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The pound plunged further toward $1.21 on Tuesday morning as rhetoric from Britain's new Prime Minister Boris Johnson heightened concerns that the U.K. could leave the European Union without a deal on October 31.
By Tuesday afternoon, sterling had recovered slightly from its early depths to trade at around $1.2176, another 0.4% down on Monday's close, having fallen as low as $1.2120 overnight to reach its lowest level against the greenback since March 2017.
Johnson's new team of ministers have been keen to espouse the message that the U.K. is now preparing for a no-deal departure, a move expected by many to be a "cliff-edge" scenario which could profoundly damage the British economy.
The prime minister said Monday that the current withdrawal agreement between Britain and the EU is "dead."
Sterling has fallen against the euro for 12 consecutive weeks, and the brief and tepid signs of a relief rally on Tuesday failed to dampen pessimism from analysts over the outlook for the pound.
Hamish Muress, senior currency strategist at OFX, told CNBC Tuesday that the tumble seen over the last few days is "just the beginning of sterling's potential weakness."
Muress projected that sterling may reach parity with the euro and could be much worse currently if traders weren't taking solace in the knowledge that the House of Commons still stands in Johnson's way, as a majority of representatives have vowed to block a no-deal Brexit.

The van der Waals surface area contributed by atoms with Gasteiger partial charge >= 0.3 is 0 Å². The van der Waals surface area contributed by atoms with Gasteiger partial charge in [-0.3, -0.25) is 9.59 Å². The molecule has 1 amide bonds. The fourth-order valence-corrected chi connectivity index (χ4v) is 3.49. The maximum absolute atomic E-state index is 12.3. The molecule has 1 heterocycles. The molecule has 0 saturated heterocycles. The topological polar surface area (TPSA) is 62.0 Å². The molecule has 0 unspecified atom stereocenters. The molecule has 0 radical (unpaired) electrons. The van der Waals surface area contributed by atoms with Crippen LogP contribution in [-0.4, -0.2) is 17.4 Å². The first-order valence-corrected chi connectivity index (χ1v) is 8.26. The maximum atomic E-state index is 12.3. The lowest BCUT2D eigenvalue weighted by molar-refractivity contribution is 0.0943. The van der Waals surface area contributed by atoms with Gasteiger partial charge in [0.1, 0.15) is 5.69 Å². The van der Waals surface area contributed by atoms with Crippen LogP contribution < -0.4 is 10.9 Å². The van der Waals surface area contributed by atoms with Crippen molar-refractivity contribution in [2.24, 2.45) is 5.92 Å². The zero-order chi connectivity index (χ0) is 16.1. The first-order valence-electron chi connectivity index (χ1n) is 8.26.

"What happens when an unstoppable force meets an immovable object? A likely vote of no confidence and an early general election — a series of events that will cause even more woe for the pound," he added.
BMO Capital Markets on Monday reduced its three-month and six-month outlooks for GBP/USD to $1.16 and $1.15 respectively owing to the risks of a no-deal Brexit and early elections, which its analysts suggested could come before year-end.
"Even in the unlikely scenario that Brussels is willing to reopen the Withdrawal Agreement, it is almost inconceivable that the U.K. government and Brussels will be able to reach a deal that could be ratified into U.K. law by October 31," BMO European Head of FX Strategy Stephen Gallo said in the note.
He added that even in the case of an extension to the deadline, the only plausible result would be a general election, and also pointed to potential easing measures from the Bank of England (BOE) as having a possible impact on the currency.
"We expect the BOE to reduce its benchmark rate by 25 (basis points) over the next six months, but we currently anticipate that a combination of looser fiscal policy and MPC (Monetary Policy Committee) efforts to cushion the fall in the GBP will slow the pace of weakness in the currency."
Gallo attributed sterling's climb off the bottom on Tuesday to foreign exchange investors attempting to "catch the bottom and profit from a short-term relief rally," but noted that the intensity of the bounce had been underwhelming.
Societe Generale macro strategist Kit Juckes shared the skepticism over Johnson's ability to get a fresh divorce deal agreed, suggesting the hardline stance the new prime minister is taking is an attempt to curry favor with voters previously lost by the Conservatives to the Brexit Party. He predicted that this approach will be "rebuffed aggressively."
"In the process, sterling moves to the bottom of its post-referendum ranges and re-tests historical trade-weighted lows," Juckes added.